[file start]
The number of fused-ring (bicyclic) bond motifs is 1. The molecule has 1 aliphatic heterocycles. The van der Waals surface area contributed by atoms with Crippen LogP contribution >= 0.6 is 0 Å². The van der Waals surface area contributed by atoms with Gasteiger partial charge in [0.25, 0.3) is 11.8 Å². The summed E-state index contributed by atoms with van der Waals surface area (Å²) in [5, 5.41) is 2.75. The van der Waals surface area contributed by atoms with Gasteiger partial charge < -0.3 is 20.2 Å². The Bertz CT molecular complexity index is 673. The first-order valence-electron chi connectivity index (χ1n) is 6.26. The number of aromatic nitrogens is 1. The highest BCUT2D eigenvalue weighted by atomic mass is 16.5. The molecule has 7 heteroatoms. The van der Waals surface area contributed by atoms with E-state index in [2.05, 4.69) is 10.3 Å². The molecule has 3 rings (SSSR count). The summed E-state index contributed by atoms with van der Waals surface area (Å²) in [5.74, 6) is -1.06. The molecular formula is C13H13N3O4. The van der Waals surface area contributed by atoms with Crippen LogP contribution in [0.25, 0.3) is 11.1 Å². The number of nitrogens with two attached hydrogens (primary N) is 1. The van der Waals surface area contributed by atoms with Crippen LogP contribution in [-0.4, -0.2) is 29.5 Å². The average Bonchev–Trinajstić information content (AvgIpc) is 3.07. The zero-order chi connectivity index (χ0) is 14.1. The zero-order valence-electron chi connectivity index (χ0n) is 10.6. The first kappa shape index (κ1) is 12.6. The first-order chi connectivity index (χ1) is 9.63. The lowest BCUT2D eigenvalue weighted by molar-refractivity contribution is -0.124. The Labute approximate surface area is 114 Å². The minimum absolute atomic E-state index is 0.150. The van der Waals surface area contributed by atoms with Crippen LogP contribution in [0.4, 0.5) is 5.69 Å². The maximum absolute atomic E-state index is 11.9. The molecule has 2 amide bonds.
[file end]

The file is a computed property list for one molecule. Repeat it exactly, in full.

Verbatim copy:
The number of fused-ring (bicyclic) bond motifs is 1. The molecule has 1 aliphatic heterocycles. The van der Waals surface area contributed by atoms with Crippen LogP contribution >= 0.6 is 0 Å². The van der Waals surface area contributed by atoms with Gasteiger partial charge in [0.25, 0.3) is 11.8 Å². The summed E-state index contributed by atoms with van der Waals surface area (Å²) in [5, 5.41) is 2.75. The van der Waals surface area contributed by atoms with Gasteiger partial charge < -0.3 is 20.2 Å². The Bertz CT molecular complexity index is 673. The first-order valence-electron chi connectivity index (χ1n) is 6.26. The number of aromatic nitrogens is 1. The highest BCUT2D eigenvalue weighted by atomic mass is 16.5. The molecule has 7 heteroatoms. The van der Waals surface area contributed by atoms with E-state index in [2.05, 4.69) is 10.3 Å². The molecule has 3 rings (SSSR count). The summed E-state index contributed by atoms with van der Waals surface area (Å²) in [5.74, 6) is -1.06. The molecular formula is C13H13N3O4. The van der Waals surface area contributed by atoms with Crippen LogP contribution in [0.25, 0.3) is 11.1 Å². The number of nitrogens with two attached hydrogens (primary N) is 1. The van der Waals surface area contributed by atoms with Crippen LogP contribution in [-0.4, -0.2) is 29.5 Å². The average Bonchev–Trinajstić information content (AvgIpc) is 3.07. The zero-order chi connectivity index (χ0) is 14.1. The zero-order valence-electron chi connectivity index (χ0n) is 10.6. The first kappa shape index (κ1) is 12.6. The first-order chi connectivity index (χ1) is 9.63. The lowest BCUT2D eigenvalue weighted by molar-refractivity contribution is -0.124. The Labute approximate surface area is 114 Å². The minimum absolute atomic E-state index is 0.150. The van der Waals surface area contributed by atoms with Crippen LogP contribution in [0.4, 0.5) is 5.69 Å². The maximum absolute atomic E-state index is 11.9. The molecule has 2 amide bonds.